There seem to be a few other options that wouldn't be quite as unprofessional.
The interviewer is saying that at the end of the process, the offer isn't going to match the interviewees expectations. If that isn't going to be acceptable, then it's okay to end the interview right away. "Walk out" is a bit or a harsh way of putting it, even if effectively, that's what the interviewee is doing. As the interviewee, I would clarify the rough terms being offered, and politely decline. I would then transition to say that the company was still interesting, and that if something open up in the future, maybe when my skills and experience matched their expectations for a different role, I'd be interested in talking again. I'd keep it very friendly, shake hands, and leave them with the impression that I was someone they'd like to speak with again. This way you've established a relationship, and negotiated part of the next interview.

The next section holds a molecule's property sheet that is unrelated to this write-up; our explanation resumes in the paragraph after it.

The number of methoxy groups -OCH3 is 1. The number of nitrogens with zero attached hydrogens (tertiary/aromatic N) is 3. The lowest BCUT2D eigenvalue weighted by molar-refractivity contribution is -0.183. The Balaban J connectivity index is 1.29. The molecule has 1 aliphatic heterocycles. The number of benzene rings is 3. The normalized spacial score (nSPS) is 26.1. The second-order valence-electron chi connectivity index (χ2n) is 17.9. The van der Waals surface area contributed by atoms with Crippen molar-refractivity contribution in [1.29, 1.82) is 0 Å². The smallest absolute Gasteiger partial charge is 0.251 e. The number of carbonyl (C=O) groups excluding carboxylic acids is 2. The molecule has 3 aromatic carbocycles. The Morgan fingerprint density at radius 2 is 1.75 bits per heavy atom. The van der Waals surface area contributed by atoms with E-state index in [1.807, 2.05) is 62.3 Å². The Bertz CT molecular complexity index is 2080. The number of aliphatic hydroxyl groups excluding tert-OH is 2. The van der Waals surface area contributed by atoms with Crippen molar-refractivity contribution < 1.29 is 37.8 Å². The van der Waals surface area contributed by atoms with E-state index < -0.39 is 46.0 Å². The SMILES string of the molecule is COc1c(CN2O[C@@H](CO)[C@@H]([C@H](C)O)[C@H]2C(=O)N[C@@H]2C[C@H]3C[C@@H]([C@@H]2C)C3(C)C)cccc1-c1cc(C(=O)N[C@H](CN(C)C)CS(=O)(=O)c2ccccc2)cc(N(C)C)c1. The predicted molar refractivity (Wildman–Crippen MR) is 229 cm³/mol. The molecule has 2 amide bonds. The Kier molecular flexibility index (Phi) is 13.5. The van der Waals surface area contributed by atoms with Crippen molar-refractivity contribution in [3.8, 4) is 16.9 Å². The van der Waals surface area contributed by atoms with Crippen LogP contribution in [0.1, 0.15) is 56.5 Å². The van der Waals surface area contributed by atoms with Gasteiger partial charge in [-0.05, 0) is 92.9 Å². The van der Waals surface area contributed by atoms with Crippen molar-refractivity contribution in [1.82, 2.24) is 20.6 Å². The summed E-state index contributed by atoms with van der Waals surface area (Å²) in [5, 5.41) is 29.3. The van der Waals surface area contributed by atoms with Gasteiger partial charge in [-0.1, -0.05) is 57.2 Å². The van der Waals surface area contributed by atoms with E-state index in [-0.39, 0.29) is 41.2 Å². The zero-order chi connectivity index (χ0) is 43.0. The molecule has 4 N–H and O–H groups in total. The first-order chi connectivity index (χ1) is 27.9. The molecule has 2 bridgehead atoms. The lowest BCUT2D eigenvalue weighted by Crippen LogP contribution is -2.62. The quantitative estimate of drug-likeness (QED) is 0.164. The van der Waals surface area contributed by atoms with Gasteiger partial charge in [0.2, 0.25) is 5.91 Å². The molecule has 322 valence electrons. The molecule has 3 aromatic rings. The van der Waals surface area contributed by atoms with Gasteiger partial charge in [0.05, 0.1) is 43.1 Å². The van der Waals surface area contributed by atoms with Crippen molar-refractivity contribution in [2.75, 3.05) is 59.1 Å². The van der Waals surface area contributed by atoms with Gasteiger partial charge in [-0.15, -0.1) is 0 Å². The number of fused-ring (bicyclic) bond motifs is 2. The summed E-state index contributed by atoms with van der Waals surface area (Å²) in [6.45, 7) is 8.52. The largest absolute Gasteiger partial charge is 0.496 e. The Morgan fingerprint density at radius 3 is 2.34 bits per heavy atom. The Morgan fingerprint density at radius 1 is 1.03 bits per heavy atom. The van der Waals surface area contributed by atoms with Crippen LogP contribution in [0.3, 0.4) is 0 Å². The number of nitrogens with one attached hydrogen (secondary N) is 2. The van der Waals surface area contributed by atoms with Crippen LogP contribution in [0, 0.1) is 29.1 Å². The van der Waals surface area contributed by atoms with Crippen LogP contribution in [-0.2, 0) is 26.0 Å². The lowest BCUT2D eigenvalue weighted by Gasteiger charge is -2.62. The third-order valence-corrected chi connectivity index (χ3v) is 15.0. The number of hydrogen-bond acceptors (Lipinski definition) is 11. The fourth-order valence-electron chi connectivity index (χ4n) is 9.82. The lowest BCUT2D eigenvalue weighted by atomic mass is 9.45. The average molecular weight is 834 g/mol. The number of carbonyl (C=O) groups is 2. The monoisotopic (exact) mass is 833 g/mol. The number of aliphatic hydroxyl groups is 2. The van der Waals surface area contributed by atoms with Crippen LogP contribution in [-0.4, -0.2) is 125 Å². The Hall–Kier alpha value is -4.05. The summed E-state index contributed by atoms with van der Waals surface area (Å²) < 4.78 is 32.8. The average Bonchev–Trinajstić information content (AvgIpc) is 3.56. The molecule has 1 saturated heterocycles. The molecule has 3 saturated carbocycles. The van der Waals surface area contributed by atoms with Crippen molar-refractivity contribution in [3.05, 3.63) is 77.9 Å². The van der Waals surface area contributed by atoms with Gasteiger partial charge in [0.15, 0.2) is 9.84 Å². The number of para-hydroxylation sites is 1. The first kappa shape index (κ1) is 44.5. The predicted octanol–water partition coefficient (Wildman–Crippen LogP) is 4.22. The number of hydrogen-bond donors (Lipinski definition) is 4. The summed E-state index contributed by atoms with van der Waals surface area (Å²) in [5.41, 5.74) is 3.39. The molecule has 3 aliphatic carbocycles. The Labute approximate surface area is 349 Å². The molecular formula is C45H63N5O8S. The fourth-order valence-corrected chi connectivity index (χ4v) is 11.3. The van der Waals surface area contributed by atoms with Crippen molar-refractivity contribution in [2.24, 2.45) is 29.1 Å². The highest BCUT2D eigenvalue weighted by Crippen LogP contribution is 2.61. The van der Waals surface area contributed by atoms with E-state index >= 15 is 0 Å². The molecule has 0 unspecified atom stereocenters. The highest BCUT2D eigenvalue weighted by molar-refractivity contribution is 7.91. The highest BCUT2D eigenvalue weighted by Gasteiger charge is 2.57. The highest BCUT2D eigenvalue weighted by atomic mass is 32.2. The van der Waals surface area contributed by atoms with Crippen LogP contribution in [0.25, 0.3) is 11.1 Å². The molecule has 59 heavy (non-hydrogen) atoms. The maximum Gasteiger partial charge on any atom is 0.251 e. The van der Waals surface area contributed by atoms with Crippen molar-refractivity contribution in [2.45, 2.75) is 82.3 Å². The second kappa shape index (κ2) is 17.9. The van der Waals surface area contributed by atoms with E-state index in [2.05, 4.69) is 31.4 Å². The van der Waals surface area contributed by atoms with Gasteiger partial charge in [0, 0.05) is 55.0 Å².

Just walking out isn't a good negotiation technique in this case. It does have its place--but not here, precisely for the reason you mention: there will not be future interviews. It's nice to think of movies where someone effectively spits in the face of the interviewer, and ends up getting the offer. If this does happen, it doesn't happen for low level positions or future engagements. "Hey Bob, remember that guy who just walked out? I wonder what he's up to...". Walking out shows that your highly desirable value will go elsewhere. If they don't see your value now, walking out is just saying you're an unprofessional jerk, they'll throw your resume out, and the bridge will be burned.